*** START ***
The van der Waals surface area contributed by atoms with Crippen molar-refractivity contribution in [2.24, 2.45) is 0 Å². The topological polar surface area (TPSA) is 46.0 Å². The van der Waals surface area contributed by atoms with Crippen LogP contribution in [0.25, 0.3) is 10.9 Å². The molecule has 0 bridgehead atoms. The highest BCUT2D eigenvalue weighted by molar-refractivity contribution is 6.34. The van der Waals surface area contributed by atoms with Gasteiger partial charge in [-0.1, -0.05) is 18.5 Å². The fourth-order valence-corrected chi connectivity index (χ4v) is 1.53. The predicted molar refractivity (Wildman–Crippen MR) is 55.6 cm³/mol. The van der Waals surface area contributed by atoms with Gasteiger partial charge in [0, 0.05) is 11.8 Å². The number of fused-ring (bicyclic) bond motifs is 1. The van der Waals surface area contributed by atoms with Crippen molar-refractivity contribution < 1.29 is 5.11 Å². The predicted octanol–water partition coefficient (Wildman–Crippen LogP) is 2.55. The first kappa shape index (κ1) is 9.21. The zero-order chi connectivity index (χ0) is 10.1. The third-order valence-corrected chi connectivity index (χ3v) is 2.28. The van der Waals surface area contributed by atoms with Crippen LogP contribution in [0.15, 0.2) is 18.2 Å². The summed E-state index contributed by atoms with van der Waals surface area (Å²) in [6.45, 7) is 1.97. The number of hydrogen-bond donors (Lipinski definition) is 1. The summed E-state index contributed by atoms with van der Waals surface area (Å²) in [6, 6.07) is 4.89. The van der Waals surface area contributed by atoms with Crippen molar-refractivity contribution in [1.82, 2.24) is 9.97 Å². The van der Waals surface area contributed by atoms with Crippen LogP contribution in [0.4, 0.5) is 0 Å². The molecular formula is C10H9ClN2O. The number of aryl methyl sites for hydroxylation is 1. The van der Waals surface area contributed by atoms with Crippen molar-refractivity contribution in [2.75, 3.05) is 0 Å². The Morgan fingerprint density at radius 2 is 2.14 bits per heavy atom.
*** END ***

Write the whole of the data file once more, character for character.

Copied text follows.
The van der Waals surface area contributed by atoms with Crippen molar-refractivity contribution in [2.24, 2.45) is 0 Å². The topological polar surface area (TPSA) is 46.0 Å². The van der Waals surface area contributed by atoms with Crippen LogP contribution in [0.25, 0.3) is 10.9 Å². The molecule has 0 bridgehead atoms. The highest BCUT2D eigenvalue weighted by molar-refractivity contribution is 6.34. The van der Waals surface area contributed by atoms with Gasteiger partial charge in [-0.1, -0.05) is 18.5 Å². The fourth-order valence-corrected chi connectivity index (χ4v) is 1.53. The predicted molar refractivity (Wildman–Crippen MR) is 55.6 cm³/mol. The van der Waals surface area contributed by atoms with Gasteiger partial charge in [0, 0.05) is 11.8 Å². The number of fused-ring (bicyclic) bond motifs is 1. The van der Waals surface area contributed by atoms with Crippen molar-refractivity contribution < 1.29 is 5.11 Å². The predicted octanol–water partition coefficient (Wildman–Crippen LogP) is 2.55. The first kappa shape index (κ1) is 9.21. The zero-order chi connectivity index (χ0) is 10.1. The third-order valence-corrected chi connectivity index (χ3v) is 2.28. The van der Waals surface area contributed by atoms with Crippen LogP contribution in [0.15, 0.2) is 18.2 Å². The summed E-state index contributed by atoms with van der Waals surface area (Å²) in [6.45, 7) is 1.97. The number of hydrogen-bond donors (Lipinski definition) is 1. The summed E-state index contributed by atoms with van der Waals surface area (Å²) in [6, 6.07) is 4.89. The van der Waals surface area contributed by atoms with Crippen molar-refractivity contribution in [1.82, 2.24) is 9.97 Å². The van der Waals surface area contributed by atoms with Crippen LogP contribution in [0.4, 0.5) is 0 Å². The molecular formula is C10H9ClN2O. The number of aryl methyl sites for hydroxylation is 1. The van der Waals surface area contributed by atoms with Crippen molar-refractivity contribution in [2.75, 3.05) is 0 Å². The Morgan fingerprint density at radius 2 is 2.14 bits per heavy atom.